She is very close to him now, just a few metres away. He continues his stare, direct and blunt. Good evening, Uncle, she says quietly, trying to sound polite and dismissive at the same time. The man drops his gaze and gives a lift of his knees. His chair cantilevers down suddenly, the front two legs hitting the concrete with a thud. He places his heavy feet solidly in front of him and he slowly, silently, rises up from the seat. She is face to chest with him and she realises she has been holding her breath all this time. In her pocket her left hand is nervously rubbing two coins together. She looks up into his eyes, they are dark and watery. She wonders if anyone else can see the two of them, if anyone would notice if she just disappeared. With a grunt and a small lift of his chin he turns around and picks up his chair. He rattles at the door lock then opens the old green door. Inside is pitch black. A few seconds later he has disappeared into the darkness and the door is closing behind him. She exhales and continues. To the river.
The river runs wide and dark about two metres below the promenade. The steps down are scattered with detritus from the evening – a wine bottle and plastic cups, newspapers, takeout containers with stubbed out cigarette butts inside.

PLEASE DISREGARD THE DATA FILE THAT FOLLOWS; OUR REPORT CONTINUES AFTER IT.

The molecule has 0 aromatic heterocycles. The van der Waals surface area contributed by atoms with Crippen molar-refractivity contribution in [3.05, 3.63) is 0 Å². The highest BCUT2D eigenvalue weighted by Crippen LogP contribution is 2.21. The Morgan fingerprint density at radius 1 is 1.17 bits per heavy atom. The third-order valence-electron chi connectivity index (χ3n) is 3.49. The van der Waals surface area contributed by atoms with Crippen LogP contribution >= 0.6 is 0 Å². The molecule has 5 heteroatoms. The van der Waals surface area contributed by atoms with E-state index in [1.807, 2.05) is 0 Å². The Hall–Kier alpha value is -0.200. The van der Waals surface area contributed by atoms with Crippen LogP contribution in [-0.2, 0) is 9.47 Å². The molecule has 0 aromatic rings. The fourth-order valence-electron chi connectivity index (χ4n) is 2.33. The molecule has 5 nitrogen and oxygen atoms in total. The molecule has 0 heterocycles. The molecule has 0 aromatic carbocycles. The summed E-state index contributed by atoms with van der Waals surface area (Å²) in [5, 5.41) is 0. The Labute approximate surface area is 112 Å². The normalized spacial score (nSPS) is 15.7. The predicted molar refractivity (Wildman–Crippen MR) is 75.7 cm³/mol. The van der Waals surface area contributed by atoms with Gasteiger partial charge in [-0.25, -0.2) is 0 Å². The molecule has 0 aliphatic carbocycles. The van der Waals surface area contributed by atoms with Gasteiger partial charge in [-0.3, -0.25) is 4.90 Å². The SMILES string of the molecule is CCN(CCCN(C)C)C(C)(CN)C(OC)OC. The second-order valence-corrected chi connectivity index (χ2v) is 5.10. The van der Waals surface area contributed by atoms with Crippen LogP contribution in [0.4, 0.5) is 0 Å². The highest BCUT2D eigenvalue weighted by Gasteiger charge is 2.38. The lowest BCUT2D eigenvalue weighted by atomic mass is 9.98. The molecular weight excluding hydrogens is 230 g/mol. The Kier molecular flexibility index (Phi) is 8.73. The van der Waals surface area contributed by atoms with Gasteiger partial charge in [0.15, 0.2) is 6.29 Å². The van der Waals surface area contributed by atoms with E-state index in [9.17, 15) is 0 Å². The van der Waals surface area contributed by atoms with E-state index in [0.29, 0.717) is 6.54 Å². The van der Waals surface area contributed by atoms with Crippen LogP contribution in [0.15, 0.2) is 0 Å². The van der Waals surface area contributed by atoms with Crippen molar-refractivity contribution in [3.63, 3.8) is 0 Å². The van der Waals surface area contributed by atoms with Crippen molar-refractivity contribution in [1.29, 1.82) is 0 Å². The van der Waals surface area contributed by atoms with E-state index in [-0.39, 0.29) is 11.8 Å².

A group of loud, drunk twenty-somethings stagger past, giggling, arms slung across each others shoulders. High heels in hand and shirts unbuttoned, they are weaving to and fro across the wide walkway. One looks at her, standing on the steps, and pauses, halting all the others too. He raises a hand and tries to focus his eyes in her direction. "Hey! You're that girl…!" is all he manages before stumbling into the girl next to him, and they all laugh sloppily. He regains his footing and looks up again. He begins to say something, his mouth starts to form the words, when he realises she is gone. "She was that girl…" He is confused. The steps are wide and empty, save for a river rat, scurrying among the cigarette butts. It leaps away quickly as a soda can bangs down the stairs in a gust of wind and drops soundlessly into the water. The first few spots of rain are decorating the surface of the river as they throw their heads back and laugh.QLRS Vol. 16 No. 2 Apr 2017